Find Paper, Faster
Example:10.1021/acsami.1c06204 or Chem. Rev., 2007, 107, 2411-2502
Why the law is what it ought to be
Jurisprudence  (IF),  Pub Date : 2020-06-29, DOI: 10.1080/20403313.2020.1782596
T. R. S. Allan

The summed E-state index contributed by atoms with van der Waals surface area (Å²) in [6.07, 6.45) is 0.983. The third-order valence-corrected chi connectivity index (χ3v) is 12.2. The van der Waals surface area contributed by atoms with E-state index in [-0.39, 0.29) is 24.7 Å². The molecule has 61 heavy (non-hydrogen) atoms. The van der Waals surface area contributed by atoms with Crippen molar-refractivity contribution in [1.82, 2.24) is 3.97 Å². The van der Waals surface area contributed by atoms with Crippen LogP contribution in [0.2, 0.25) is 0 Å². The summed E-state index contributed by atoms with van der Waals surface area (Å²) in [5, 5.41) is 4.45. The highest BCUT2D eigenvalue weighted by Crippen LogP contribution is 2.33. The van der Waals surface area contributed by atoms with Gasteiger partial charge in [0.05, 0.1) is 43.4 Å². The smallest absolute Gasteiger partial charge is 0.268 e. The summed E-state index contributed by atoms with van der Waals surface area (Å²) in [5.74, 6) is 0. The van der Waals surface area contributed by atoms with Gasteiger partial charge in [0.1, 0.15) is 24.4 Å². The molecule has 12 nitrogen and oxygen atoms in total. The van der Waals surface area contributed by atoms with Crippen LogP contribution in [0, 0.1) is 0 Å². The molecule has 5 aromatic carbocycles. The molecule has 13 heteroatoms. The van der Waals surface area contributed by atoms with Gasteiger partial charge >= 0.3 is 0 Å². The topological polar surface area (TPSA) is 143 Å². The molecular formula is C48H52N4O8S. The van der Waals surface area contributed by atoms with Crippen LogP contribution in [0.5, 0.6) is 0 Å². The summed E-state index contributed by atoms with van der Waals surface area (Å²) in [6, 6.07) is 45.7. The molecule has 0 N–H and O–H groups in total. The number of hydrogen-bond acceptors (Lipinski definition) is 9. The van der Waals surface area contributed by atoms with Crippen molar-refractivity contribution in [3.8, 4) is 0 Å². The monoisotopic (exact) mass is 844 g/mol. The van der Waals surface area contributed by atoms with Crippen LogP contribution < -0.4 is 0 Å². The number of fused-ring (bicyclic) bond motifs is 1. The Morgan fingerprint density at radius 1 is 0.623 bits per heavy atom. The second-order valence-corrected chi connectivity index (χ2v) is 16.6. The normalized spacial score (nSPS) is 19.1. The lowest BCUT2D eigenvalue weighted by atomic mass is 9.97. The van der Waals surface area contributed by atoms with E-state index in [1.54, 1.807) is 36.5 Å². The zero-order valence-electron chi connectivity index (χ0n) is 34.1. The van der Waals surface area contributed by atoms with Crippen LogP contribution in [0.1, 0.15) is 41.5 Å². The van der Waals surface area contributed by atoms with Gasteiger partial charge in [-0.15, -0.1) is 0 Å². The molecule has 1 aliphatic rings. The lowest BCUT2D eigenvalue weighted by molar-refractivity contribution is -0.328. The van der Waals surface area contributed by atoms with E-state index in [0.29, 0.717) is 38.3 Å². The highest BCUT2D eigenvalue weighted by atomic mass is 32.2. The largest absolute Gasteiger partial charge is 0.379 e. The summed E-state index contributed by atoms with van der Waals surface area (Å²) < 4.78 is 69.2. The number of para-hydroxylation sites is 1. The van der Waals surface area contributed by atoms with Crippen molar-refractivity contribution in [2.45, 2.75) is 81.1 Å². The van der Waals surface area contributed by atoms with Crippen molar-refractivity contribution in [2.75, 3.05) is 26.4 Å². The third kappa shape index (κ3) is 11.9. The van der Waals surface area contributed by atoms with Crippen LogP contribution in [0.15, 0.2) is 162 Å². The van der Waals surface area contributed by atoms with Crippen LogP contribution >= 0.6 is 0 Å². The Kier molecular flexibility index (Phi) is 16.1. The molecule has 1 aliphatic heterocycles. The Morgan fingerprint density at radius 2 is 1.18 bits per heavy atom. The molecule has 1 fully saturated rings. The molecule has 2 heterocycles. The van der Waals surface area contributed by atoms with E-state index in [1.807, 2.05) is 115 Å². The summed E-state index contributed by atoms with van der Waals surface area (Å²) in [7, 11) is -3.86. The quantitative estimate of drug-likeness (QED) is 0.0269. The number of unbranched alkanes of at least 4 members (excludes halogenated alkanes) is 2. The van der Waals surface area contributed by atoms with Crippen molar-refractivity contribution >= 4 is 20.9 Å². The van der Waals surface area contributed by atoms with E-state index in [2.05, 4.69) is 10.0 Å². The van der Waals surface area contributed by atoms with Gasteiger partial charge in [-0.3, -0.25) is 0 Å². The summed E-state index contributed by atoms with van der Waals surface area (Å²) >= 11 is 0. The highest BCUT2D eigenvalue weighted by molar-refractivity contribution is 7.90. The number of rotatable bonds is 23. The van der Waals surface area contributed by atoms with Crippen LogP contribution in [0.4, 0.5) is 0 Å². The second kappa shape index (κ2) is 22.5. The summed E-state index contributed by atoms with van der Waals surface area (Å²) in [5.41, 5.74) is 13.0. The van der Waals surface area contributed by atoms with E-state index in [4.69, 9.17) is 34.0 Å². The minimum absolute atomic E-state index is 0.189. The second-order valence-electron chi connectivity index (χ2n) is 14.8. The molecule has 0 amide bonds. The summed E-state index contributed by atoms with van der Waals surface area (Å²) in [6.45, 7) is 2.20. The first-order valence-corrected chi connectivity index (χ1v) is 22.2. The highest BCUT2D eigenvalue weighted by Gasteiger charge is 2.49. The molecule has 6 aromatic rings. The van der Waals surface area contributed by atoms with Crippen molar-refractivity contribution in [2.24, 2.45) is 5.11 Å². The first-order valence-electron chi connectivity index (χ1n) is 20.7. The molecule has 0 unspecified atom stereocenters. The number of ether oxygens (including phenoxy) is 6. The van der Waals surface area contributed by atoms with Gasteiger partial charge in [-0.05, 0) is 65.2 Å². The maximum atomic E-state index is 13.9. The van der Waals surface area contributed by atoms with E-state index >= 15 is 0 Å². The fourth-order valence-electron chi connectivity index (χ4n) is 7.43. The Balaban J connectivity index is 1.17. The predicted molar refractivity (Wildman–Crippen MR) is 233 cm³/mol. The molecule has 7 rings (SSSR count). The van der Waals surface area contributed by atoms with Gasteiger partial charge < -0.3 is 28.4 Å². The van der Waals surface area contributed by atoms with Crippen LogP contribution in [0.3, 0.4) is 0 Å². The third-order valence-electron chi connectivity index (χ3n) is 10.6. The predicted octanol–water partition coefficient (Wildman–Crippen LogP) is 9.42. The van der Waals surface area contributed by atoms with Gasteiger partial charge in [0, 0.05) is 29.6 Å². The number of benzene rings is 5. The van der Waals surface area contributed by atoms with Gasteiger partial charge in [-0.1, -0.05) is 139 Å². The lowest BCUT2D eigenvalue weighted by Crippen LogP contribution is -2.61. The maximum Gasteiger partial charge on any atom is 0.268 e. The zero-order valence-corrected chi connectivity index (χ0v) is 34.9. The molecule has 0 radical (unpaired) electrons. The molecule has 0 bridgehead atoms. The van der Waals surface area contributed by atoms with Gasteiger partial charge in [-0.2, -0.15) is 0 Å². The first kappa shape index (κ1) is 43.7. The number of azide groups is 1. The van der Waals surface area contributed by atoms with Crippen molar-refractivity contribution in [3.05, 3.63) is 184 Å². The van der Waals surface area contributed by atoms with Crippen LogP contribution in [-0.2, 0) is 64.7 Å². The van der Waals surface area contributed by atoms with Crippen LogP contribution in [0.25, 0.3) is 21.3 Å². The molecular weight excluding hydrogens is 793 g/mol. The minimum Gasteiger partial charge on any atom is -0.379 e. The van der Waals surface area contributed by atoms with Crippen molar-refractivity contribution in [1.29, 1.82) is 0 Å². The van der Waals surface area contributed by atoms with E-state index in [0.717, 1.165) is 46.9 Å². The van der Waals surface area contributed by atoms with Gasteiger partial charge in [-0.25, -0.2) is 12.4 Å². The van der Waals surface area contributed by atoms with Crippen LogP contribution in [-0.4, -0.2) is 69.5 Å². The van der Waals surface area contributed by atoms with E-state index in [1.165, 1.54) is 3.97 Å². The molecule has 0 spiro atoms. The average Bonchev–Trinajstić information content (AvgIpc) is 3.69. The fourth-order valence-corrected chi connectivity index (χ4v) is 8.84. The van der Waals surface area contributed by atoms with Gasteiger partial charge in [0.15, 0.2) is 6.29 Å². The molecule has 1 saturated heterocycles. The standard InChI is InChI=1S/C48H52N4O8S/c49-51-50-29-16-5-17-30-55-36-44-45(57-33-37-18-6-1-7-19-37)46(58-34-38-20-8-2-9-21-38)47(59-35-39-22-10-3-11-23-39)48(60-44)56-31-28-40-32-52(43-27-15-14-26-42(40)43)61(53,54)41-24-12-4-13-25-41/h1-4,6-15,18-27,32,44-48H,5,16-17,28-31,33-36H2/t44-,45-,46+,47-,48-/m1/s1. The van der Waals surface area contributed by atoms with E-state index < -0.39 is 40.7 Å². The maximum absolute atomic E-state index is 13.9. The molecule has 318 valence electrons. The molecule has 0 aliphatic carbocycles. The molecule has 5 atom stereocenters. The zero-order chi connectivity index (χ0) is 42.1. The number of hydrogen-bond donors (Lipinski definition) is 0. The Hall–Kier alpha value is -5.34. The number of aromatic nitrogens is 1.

ABSTRACT When legal practice satisfies certain modest conditions of legitimacy, affirming the equal dignity of persons, the law is what it ought to be. It provides the morally appropriate basis for the resolution of disputes between people who may disagree about what justice, ideally conceived, requires. Specific rules or rulings are properly interpreted in accordance with legal and constitutional principle, which tracks the nature and boundaries of legitimate government. Procedural and substantive moral standards are encompassed within an appropriate conception of the rule of law. The law is thereby constituted the measure of justice for the political community: a public conception of justice is substituted for conflicting private ones. Our legal obligations are precisely the moral obligations we owe as citizens, faithful to that community. We honour the demands of justice by obedience to law – the law that obtains in virtue of adherence to the ideal of the rule of law.